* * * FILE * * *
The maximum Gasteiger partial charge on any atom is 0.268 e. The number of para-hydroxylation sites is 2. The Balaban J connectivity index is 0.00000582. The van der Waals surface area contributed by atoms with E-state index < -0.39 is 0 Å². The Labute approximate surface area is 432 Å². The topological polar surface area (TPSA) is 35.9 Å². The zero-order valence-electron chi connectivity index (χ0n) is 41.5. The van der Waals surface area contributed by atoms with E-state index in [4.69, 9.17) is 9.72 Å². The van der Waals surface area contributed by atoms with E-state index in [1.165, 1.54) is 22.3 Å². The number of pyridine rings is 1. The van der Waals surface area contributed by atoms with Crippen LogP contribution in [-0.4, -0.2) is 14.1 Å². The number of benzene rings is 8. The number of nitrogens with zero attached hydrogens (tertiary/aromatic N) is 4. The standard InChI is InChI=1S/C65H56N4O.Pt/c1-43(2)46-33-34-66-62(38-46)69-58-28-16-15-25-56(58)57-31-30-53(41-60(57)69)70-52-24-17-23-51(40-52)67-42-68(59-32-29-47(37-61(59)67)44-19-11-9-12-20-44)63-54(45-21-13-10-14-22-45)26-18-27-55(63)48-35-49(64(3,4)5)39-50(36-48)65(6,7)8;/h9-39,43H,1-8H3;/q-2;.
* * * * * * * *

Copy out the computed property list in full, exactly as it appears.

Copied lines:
The maximum Gasteiger partial charge on any atom is 0.268 e. The number of para-hydroxylation sites is 2. The Balaban J connectivity index is 0.00000582. The van der Waals surface area contributed by atoms with E-state index < -0.39 is 0 Å². The Labute approximate surface area is 432 Å². The topological polar surface area (TPSA) is 35.9 Å². The zero-order valence-electron chi connectivity index (χ0n) is 41.5. The van der Waals surface area contributed by atoms with E-state index in [4.69, 9.17) is 9.72 Å². The van der Waals surface area contributed by atoms with E-state index in [1.165, 1.54) is 22.3 Å². The number of pyridine rings is 1. The van der Waals surface area contributed by atoms with Crippen LogP contribution in [-0.4, -0.2) is 14.1 Å². The number of benzene rings is 8. The number of nitrogens with zero attached hydrogens (tertiary/aromatic N) is 4. The standard InChI is InChI=1S/C65H56N4O.Pt/c1-43(2)46-33-34-66-62(38-46)69-58-28-16-15-25-56(58)57-31-30-53(41-60(57)69)70-52-24-17-23-51(40-52)67-42-68(59-32-29-47(37-61(59)67)44-19-11-9-12-20-44)63-54(45-21-13-10-14-22-45)26-18-27-55(63)48-35-49(64(3,4)5)39-50(36-48)65(6,7)8;/h9-39,43H,1-8H3;/q-2;.